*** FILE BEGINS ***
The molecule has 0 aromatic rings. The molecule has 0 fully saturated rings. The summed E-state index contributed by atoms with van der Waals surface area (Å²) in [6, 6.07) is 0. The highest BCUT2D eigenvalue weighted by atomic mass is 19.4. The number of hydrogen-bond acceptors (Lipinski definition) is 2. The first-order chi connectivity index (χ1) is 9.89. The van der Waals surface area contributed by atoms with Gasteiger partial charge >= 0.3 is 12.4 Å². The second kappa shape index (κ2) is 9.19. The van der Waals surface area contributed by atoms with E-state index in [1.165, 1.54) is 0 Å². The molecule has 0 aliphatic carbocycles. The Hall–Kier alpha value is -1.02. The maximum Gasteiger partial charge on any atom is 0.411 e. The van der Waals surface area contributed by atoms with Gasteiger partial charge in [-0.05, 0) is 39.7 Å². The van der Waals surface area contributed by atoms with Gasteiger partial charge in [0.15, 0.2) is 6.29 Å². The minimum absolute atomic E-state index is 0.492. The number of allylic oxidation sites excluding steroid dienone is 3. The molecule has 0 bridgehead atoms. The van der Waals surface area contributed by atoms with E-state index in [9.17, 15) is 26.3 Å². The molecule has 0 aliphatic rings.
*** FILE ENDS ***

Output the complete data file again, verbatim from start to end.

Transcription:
The molecule has 0 aromatic rings. The molecule has 0 fully saturated rings. The summed E-state index contributed by atoms with van der Waals surface area (Å²) in [6, 6.07) is 0. The highest BCUT2D eigenvalue weighted by atomic mass is 19.4. The number of hydrogen-bond acceptors (Lipinski definition) is 2. The first-order chi connectivity index (χ1) is 9.89. The van der Waals surface area contributed by atoms with Gasteiger partial charge >= 0.3 is 12.4 Å². The second kappa shape index (κ2) is 9.19. The van der Waals surface area contributed by atoms with E-state index in [1.165, 1.54) is 0 Å². The molecule has 0 aliphatic carbocycles. The Hall–Kier alpha value is -1.02. The maximum Gasteiger partial charge on any atom is 0.411 e. The van der Waals surface area contributed by atoms with Gasteiger partial charge in [-0.05, 0) is 39.7 Å². The van der Waals surface area contributed by atoms with Gasteiger partial charge in [0.15, 0.2) is 6.29 Å². The minimum absolute atomic E-state index is 0.492. The number of allylic oxidation sites excluding steroid dienone is 3. The molecule has 0 bridgehead atoms. The van der Waals surface area contributed by atoms with E-state index in [9.17, 15) is 26.3 Å². The molecule has 0 aliphatic rings.